Published: Fri, July 13, 2018
Global | By Craig Ferguson

Ireland hails United Kingdom move towards 'much softer Brexit'

Ireland hails United Kingdom move towards 'much softer Brexit'

David Davis, the minister in charge of Brexit negotiations, resigned abruptly on Sunday, and foreign secretary Boris Johnson stepped down the next day.

The Sun, Britain's most popular paper, said Trump's comments were a new blow for Prime Minister Theresa May, who has faced two high-profile resignations from her cabinet and a rebellion by Brexit hardliners this week.

While Mr Johnson may have spoken in his usual colourful tones about the death of the Brexit "dream" in his resignation letter on Monday, the situation is swiftly descending into a political nightmare for the Conservative Party. These firms would, of course, favour a "soft Brexit" as that will ensure continued access to the single market comprising the remaining 27 European Union states, and some have put expansion plans on hold until there is greater clarity on Britain's exit by March 2019.

A week ago Britain had strict red lines on Brexit, pro-EU lawmakers were "traitors" and the plan for Britain's future ties with the European Union after leaving the bloc were a jumble of platitudes and overweening ambition.

"In a vote of confidence in the House of Commons I would support the Prime Minister that's because I don't want to have another General Election, there isn't a vote of confidence in either case at the moment, I don't think many people want another election, we only had one a year ago".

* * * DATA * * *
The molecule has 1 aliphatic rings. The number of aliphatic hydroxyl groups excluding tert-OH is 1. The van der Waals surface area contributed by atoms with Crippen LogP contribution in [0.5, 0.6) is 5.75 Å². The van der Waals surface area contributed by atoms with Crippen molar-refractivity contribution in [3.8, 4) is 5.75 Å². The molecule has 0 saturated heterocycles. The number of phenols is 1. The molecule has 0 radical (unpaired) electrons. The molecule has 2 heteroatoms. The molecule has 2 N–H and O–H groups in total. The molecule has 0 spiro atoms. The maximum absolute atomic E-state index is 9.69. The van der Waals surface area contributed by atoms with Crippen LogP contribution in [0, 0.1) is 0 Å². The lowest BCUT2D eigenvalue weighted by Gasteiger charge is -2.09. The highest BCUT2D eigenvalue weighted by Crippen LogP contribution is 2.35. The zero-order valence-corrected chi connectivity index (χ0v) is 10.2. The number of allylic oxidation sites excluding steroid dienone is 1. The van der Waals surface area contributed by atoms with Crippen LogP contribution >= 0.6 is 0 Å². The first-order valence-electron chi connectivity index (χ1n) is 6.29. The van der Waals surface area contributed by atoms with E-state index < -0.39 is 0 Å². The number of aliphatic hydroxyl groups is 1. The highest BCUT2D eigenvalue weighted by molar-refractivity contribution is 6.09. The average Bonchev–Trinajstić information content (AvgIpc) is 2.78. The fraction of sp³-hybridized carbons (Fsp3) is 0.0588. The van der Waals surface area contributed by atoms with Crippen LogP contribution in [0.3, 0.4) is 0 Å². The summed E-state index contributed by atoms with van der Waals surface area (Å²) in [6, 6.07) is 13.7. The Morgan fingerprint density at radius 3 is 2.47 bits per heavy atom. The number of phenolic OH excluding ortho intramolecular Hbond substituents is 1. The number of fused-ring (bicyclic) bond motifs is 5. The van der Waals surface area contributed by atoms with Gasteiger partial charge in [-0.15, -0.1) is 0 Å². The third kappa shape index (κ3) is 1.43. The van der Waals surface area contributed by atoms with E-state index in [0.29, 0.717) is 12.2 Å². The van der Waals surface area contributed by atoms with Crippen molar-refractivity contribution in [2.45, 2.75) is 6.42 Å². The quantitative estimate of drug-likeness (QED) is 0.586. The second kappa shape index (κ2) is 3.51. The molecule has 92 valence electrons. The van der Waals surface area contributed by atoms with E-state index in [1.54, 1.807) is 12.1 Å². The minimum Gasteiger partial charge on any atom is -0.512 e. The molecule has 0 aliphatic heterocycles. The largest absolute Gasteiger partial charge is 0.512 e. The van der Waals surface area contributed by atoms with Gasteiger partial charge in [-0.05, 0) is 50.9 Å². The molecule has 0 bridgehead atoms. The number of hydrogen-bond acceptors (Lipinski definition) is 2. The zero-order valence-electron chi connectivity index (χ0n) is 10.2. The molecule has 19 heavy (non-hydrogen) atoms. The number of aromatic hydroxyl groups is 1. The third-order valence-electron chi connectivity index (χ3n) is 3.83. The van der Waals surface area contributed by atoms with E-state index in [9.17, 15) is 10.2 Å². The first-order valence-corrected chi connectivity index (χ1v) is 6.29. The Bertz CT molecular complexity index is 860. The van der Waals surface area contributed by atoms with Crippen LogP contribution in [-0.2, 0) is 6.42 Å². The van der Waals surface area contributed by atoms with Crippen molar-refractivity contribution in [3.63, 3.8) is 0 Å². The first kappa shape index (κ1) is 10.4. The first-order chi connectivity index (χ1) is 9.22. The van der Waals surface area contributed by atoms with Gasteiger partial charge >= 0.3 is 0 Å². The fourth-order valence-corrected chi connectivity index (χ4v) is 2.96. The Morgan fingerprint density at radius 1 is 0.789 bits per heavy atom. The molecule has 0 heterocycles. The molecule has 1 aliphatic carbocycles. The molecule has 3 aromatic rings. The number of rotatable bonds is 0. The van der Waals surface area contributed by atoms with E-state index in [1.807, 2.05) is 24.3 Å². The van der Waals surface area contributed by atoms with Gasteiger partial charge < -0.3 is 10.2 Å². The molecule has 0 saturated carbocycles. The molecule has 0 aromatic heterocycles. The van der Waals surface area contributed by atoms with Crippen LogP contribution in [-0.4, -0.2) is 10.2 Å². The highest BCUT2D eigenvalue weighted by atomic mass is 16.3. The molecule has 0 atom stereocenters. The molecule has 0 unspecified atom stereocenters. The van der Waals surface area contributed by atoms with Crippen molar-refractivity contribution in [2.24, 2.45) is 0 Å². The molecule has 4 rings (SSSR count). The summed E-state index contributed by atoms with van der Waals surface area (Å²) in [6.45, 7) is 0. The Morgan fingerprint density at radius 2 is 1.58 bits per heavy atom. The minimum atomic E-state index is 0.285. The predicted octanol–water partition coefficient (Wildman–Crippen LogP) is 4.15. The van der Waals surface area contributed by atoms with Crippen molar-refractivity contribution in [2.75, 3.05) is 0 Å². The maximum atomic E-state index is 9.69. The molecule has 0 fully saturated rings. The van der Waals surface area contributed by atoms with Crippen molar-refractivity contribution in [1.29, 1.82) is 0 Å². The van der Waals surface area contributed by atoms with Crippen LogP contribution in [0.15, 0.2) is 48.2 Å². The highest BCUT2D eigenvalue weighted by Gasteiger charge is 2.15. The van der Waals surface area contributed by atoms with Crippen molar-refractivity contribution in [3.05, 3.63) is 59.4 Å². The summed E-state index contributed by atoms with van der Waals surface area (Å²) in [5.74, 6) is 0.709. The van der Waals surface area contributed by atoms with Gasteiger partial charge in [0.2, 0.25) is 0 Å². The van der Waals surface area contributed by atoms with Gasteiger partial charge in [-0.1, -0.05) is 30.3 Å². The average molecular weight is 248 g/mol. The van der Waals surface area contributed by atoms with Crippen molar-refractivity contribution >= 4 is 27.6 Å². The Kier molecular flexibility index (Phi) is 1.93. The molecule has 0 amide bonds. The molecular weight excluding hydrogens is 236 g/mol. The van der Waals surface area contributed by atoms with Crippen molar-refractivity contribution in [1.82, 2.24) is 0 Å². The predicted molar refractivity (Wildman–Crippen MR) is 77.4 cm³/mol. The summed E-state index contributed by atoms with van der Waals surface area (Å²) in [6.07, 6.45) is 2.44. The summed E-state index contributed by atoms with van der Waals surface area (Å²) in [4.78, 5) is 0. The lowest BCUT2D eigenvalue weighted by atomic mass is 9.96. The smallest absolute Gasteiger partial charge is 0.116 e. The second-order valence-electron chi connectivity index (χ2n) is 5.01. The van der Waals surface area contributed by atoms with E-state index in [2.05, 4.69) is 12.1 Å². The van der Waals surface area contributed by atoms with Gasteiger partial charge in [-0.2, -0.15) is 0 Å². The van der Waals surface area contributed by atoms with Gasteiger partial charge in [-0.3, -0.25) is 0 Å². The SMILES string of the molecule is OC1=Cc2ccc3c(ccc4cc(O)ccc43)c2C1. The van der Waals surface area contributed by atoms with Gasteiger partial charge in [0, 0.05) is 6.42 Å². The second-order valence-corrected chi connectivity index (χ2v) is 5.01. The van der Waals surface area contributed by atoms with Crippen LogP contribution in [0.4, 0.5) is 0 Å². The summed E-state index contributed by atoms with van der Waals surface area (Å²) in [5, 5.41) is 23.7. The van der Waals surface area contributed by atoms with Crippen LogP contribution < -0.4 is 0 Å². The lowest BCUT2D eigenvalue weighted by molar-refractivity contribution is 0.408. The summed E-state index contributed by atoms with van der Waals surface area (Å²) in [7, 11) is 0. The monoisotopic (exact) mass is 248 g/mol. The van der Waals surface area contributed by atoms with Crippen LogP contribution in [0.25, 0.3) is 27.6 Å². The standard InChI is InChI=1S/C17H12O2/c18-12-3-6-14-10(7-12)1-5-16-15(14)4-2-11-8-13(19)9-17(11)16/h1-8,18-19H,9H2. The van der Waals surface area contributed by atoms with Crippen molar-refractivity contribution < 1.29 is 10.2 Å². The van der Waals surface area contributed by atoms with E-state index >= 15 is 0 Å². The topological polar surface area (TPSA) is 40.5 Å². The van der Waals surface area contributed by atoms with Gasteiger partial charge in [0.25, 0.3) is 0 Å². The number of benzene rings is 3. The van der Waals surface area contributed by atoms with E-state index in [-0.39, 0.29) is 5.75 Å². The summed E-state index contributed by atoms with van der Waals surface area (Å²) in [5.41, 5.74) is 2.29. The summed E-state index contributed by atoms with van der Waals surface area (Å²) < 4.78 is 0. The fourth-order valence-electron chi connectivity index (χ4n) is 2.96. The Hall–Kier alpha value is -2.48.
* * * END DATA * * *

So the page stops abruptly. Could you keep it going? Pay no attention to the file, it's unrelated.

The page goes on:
The Chequers deal met everything they had been asked to do, including ending free movement and European jurisdiction and stopping payments to the EU, he said.

The UK is set to leave the European Union on 29th March 2019, more than two years after the referendum that saw 51.9% vote to leave compared to 48.1% who wanted to stay.

In his resignation letter, he said: "Brexit should be about opportunity and hope".

"It delivers on the vote that people gave on Brexit, it delivers the fact that we will have an end to free movement, we will have an end to the jurisdiction of the European Court of Justice in the United Kingdom, we won't be sending vast contributions to the EU every year, we'll be out of the Common Agricultural Policy, out of the Common Fisheries Policy", she said.

"It would deliver on both sides' commitments to Northern Ireland and Ireland, avoiding a hard border without compromising the EU's autonomy or the UK's sovereignty".

Boris Johnson (file) in March.

Virendra Sharma, a supporter of the Best for Britain campaign for another referendum, said that a "gang of Brexit bullies are threatening to pull the plug on the Prime Minister".

Another two Conservative MPs have just resigned from their roles over Theresa May's plans for Brexit.

In her reply, Mrs May told him: "I do not agree with your characterisation of the policy we agreed on at Cabinet on Friday". The Prime Minister has been the first to point this out to potential rebels but for some Tory backbenchers it's a better outcome than supporting a soft Brexit strategy.

Support for the Labour Party has increased. May has spoken about the great potential of a US-UK trade deal, and undoubtedly sees it as a key part of her post-Brexit plan.

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